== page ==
Iain Gray: Taking the right route to protect bus services

Regulation is the key to preserve vital transport links and a system that works for passengers, writes Iain Gray

One of the joys of being a backbench parliamentarian is that you can choose to pursue what interests you, rather than bow to the demands of “events” and the obligations of government or shadow cabinet. It helps to pick things which really matter to your constituents as well. So today I announced a first for me – my intention to bring forward a private member’s bill at Holyrood to allow local authorities to regulate bus services in their area.

I like buses. My grandfather painted them, my dad examined them for the Ministry of Transport, and as a student I toted a “Setright” ticket machine as a bus conductor. It was a great holiday job, although not without danger. There were certain late-night routes of legendary peril, indeed a colleague once had a gun pulled on him on the “last Dunbar” on Saturday night. That was a fare he failed to collect.

Sign up to our Opinion newsletter

In those days this was an industry with a high “character” quotient. There was, for example, Honest John, the Flying Bus Conductor. A bachelor, John saved every penny to fly around the world. Yet he had never visited any other country. On arrival, he would simply catch the first flight home, without leaving the airport. The airlines treated John like a VIP and included him on trips like Concorde’s inaugural flight to New York. How he came by the sobriquet “Honest” is a whole other story.

Management could be a bit eccentric too. Many of them drove the occasional shift for fun, and some owned vintage buses for real “busmen’s holidays”. They were also plotting to revolutionise their industry. First, they got rid of conductors like Honest John, and made drivers collect the fares themselves. Buses got slower, and the job less fun, but they cut costs. When the Tories took power in 1979, their big chance came. The Scottish Bus Group was privatised, and the industry deregulated. Some of those self-same managers made a lot of money as companies were bought and sold. But what happened to services and passengers?

Deregulation drove some innovation in bus services. But it also introduced cowboy operators, bus wars, and a ruthless concentration on highly profitable arterial commuter routes, bypassing villages and housing schemes.

Devolution brought transport under Scottish Parliament control. But bus passenger numbers had declined to an all-time low by 2011, falling in some areas by as much as 27 per cent in a year. Fares have risen by more than 50 per cent since 1999.

As a consequence services were cut everywhere, but hardest hit were the Lothians where First Bus withdrew from all routes in Midlothian, and almost all in East Lothian, paying off 200 staff and leaving communities like Pencaitland and Ormiston facing life without public transport links. Close to Edinburgh, First faced competition from Lothian Buses. They were left trying to make money on routes with far fewer potential passengers. Fares rose, vehicle quality declined, and more passengers disappeared.

My bill would address this by giving local authorities the power to bundle routes into local networks, which would then be franchised to a bus operator. In return for a monopoly on profitable routes, they would also have to run socially desirable but less busy routes.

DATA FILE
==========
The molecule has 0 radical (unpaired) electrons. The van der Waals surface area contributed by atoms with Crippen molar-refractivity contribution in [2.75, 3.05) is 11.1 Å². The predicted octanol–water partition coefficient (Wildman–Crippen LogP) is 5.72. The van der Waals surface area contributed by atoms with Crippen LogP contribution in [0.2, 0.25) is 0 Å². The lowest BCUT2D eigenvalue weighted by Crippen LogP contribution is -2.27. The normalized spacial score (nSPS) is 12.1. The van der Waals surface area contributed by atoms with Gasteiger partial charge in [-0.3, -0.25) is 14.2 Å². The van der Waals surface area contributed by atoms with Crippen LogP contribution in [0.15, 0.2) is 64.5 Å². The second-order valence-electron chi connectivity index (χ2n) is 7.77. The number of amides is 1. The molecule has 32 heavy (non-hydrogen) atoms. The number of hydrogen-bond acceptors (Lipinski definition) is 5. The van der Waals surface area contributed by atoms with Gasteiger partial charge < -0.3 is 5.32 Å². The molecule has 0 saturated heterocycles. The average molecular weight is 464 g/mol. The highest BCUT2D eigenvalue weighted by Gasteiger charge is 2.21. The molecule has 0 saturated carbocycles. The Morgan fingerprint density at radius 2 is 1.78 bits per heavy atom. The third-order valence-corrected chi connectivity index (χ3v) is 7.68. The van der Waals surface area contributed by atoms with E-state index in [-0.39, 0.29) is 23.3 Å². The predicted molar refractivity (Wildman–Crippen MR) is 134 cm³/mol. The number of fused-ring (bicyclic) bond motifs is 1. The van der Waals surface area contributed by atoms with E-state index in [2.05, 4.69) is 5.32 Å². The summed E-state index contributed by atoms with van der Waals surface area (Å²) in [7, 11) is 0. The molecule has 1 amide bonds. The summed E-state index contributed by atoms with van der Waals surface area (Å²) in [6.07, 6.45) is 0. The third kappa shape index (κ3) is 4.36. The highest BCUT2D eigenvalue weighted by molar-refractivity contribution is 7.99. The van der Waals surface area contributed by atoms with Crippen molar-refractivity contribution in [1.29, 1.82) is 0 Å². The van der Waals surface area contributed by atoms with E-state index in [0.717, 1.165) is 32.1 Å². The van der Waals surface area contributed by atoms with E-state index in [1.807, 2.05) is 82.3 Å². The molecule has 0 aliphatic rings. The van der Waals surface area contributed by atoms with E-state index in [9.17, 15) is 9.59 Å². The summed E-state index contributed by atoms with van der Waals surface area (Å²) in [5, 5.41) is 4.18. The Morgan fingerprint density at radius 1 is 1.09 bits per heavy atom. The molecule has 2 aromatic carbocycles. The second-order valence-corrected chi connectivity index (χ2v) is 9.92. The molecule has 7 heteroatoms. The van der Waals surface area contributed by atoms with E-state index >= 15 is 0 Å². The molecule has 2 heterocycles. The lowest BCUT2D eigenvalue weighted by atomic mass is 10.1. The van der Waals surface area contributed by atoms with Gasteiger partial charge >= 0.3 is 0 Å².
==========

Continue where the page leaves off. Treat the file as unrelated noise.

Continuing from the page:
The franchise would provide stability of timetable and fares, and specify vehicle standards, encouraging passengers to rely on local buses again. Where buses are run as a network, such as London’s fully regulated system, or the Renfrew Quality Bus Partnership, or in Edinburgh where publicly-owned Lothian buses have achieved a de facto monopoly service, they can flourish.

After all, even in 2012 there were still 439 million bus journeys undertaken in Scotland. Compare that to 81 million journeys by rail. Yet government subsidy to bus services fell to £54 million while the Scotrail subsidy rose to more than £300m, and 
total investment in rail was £700m.

Bus services are the poor relation of public transport, and get far less attention, and money, from government than rail does. Yet far more Scots depend on buses to get from A to B. Perhaps too many decision-makers use trains but not buses, and secretly believe that apocryphal Margaret Thatcher quote, “any man who finds himself on a bus at the age 
of 26 can account himself a failure”. I sometimes think of it myself, boarding the X6 of a morning.

Certainly, when my then MSP colleague Charlie Gordon promoted a similar bus bill to the one I plan a few years ago, no MSPs from the other major parties supported it, so it could not progress. Bus regulation used to be SNP party policy, until the party came to power, when it disappeared from its programme. Cynical colleagues have often noted that this coincided with Stagecoach owner Brian Souter’s first large donation to the SNP. I am optimistic that this is coincidence, and that last year’s bus crisis in the Lothians and the dramatic decline in bus passengers will have finally focused ministers’ attention on buses.

There have been rumours on transport websites that ministers are considering strengthening the regulation of bus services. They could start today by indicating support in principle for my bill, and working with us to deliver a bus system which works for passengers. If they do nothing, parts of Scotland could lose their buses altogether, just as we all lost conductors like Honest John many years ago.

• Iain Gray is Labour MSP for East Lothian and a former cabinet minister for enterprise, transport and lifelong learning